Ellavated Learning: Developing a Global DEI Approach
By: Hildana Haileyesus
For many companies, developing a DEI strategy and rolling it out to an office of employees is in itself a delicate and challenging process- so what are global organizations to do!? When we think and talk about DEI and strategy, we tend to lean on the U.S context for discussing issues. We prioritize race and gender in many cases and often hold conversations in a black/white binary. In addition to this our focus often ends up being on hiring “more diverse candidates” without always giving much thought to how exactly we can define diversity. We miss the breadth of marginalized perspectives and identities our organizations can benefit from and overlook how diversity can look different in the global space. While there is nothing wrong with this initial approach, we must consider the implications of a narrowly scoped strategy when it is being rolled out to a global organization.
The histories of discrimination along with the principles of patriarchy and white supremacy exist across the globe in various forms, but this does not mean that they show up in the same way in all countries and cultures. Therefore it is vital that the DEI strategies organizations build are inclusive of the numerous global lenses that exist within the organization. So how exactly does this come to life? A strong approach to DEI begins with a firm and clear mission and vision from the leaders of the organization. The most senior leaders should develop a collective vision for who they want to be in the coming years. This vision should be broad and inclusive and be rooted in the values of the organization. For example, your vision might be to become an industry leader in employee inclusion or to center equity as a key pillar of all business functions. Because this vision will be the guide of the subsequent DEI strategy, it is key that leaders are aligned and clear on the message and intention.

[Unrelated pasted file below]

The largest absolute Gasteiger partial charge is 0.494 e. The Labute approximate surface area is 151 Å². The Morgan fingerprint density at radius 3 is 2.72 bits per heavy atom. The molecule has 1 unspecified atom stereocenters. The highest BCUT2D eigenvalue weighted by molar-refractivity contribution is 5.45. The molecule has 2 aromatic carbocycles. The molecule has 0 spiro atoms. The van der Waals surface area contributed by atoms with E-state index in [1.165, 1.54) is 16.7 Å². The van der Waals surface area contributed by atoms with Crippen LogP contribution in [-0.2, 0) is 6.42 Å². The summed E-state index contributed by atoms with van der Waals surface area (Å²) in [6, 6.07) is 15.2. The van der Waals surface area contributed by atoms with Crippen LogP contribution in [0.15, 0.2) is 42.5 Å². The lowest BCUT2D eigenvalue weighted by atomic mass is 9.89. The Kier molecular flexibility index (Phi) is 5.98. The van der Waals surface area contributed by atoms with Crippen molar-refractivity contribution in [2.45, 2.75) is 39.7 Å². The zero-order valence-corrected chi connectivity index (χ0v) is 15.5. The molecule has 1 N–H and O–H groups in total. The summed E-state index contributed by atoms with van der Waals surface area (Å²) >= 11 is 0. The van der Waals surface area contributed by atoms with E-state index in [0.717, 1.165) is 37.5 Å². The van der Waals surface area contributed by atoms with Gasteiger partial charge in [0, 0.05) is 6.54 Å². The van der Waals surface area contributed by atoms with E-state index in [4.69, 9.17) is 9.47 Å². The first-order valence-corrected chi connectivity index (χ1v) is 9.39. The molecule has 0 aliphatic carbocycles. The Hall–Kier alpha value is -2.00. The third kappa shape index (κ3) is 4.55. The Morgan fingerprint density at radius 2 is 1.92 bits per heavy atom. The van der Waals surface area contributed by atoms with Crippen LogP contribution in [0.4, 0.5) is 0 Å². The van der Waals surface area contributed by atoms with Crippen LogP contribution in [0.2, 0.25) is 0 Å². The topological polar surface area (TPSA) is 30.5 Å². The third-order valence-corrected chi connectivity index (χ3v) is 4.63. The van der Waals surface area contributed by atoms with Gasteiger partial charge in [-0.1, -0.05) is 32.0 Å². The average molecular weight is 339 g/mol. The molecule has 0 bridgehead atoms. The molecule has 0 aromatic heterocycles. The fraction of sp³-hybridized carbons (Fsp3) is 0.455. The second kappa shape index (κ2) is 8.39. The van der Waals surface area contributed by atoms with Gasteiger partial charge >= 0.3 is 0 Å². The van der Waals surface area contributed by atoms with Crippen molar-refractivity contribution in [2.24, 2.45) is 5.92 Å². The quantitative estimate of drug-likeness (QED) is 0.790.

Once the vision across senior leaders is aligned, the organization can develop a strategy for DEI with their global population in mind by identifying common areas of improvement or shared business functions. For example, an organization might determine that supplier diversity, excellence in employee inclusion and mentorship are the areas of focus for the company across all functions. With this directive, local leaders must then develop their own strategy on how to focus on these areas in the way that is most effective for their region or business unit. This is different from a leadership team determining that ALL employees must be assigned a randomized mentor for 6 months as part of their strategy. Why? Because there may be certain costumes across the globe that impact how employees relate to each other based on gender, age, religion or otherwise. Allowing local leaders to determine the best approach for their teams, with the vision from senior leadership as a north star, allows for a global strategy to exist with a localized approach. By focusing thematically on what is key to the business across the board, a localized approach allows for alignment without the challenges of culturally incompetent policies. Additionally, a strong localized strategy allows for greater buy-in for the roll out of the strategy as employees recognize the customized and relevant approach rather than a large corporate directive that might feel out of touch.
Whether you lead a global organization or a national corporation, consider your DEI strategy and how inclusive it is of your various markets? Are your business leaders empowered to customize the company strategy or are there challenges with executing that remain roadblocks to the success of your approach? Remember DEI is both top down and bottom up. Once you have set the vision, it is important that the actions and policies are impactful for everyone from your senior managers to your most frontline employees.